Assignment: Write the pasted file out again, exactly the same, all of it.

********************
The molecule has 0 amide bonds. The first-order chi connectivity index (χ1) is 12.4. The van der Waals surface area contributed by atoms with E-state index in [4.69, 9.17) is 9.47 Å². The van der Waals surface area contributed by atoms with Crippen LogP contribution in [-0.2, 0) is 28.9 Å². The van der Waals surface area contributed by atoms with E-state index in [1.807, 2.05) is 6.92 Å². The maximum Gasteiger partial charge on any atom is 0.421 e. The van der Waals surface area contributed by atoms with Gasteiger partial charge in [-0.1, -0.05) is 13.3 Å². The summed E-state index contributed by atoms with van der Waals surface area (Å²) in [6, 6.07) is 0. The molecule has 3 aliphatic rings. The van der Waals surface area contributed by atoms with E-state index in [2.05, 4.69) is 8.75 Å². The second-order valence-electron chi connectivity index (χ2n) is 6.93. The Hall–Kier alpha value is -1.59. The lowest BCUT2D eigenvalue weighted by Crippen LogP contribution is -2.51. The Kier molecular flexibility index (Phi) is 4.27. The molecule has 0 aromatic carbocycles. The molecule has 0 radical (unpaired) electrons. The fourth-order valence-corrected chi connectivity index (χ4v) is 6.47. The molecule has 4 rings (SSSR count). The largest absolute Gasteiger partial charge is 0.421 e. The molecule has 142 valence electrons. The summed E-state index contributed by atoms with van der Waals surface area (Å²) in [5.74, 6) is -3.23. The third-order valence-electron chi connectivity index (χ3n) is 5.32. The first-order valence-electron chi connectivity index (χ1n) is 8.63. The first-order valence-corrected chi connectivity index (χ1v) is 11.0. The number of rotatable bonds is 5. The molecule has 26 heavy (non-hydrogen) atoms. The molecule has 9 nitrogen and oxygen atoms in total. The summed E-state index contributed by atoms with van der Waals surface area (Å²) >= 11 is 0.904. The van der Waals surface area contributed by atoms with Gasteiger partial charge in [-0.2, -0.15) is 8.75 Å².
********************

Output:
The molecule has 0 amide bonds. The first-order chi connectivity index (χ1) is 12.4. The van der Waals surface area contributed by atoms with E-state index in [4.69, 9.17) is 9.47 Å². The van der Waals surface area contributed by atoms with Crippen LogP contribution in [-0.2, 0) is 28.9 Å². The van der Waals surface area contributed by atoms with E-state index in [1.807, 2.05) is 6.92 Å². The maximum Gasteiger partial charge on any atom is 0.421 e. The van der Waals surface area contributed by atoms with Gasteiger partial charge in [-0.1, -0.05) is 13.3 Å². The summed E-state index contributed by atoms with van der Waals surface area (Å²) in [6, 6.07) is 0. The molecule has 3 aliphatic rings. The van der Waals surface area contributed by atoms with E-state index in [2.05, 4.69) is 8.75 Å². The second-order valence-electron chi connectivity index (χ2n) is 6.93. The Hall–Kier alpha value is -1.59. The lowest BCUT2D eigenvalue weighted by Crippen LogP contribution is -2.51. The Kier molecular flexibility index (Phi) is 4.27. The molecule has 0 aromatic carbocycles. The molecule has 0 radical (unpaired) electrons. The fourth-order valence-corrected chi connectivity index (χ4v) is 6.47. The molecule has 4 rings (SSSR count). The largest absolute Gasteiger partial charge is 0.421 e. The molecule has 142 valence electrons. The summed E-state index contributed by atoms with van der Waals surface area (Å²) in [5.74, 6) is -3.23. The third-order valence-electron chi connectivity index (χ3n) is 5.32. The first-order valence-electron chi connectivity index (χ1n) is 8.63. The first-order valence-corrected chi connectivity index (χ1v) is 11.0. The number of rotatable bonds is 5. The molecule has 26 heavy (non-hydrogen) atoms. The molecule has 9 nitrogen and oxygen atoms in total. The summed E-state index contributed by atoms with van der Waals surface area (Å²) >= 11 is 0.904. The van der Waals surface area contributed by atoms with Gasteiger partial charge in [-0.2, -0.15) is 8.75 Å².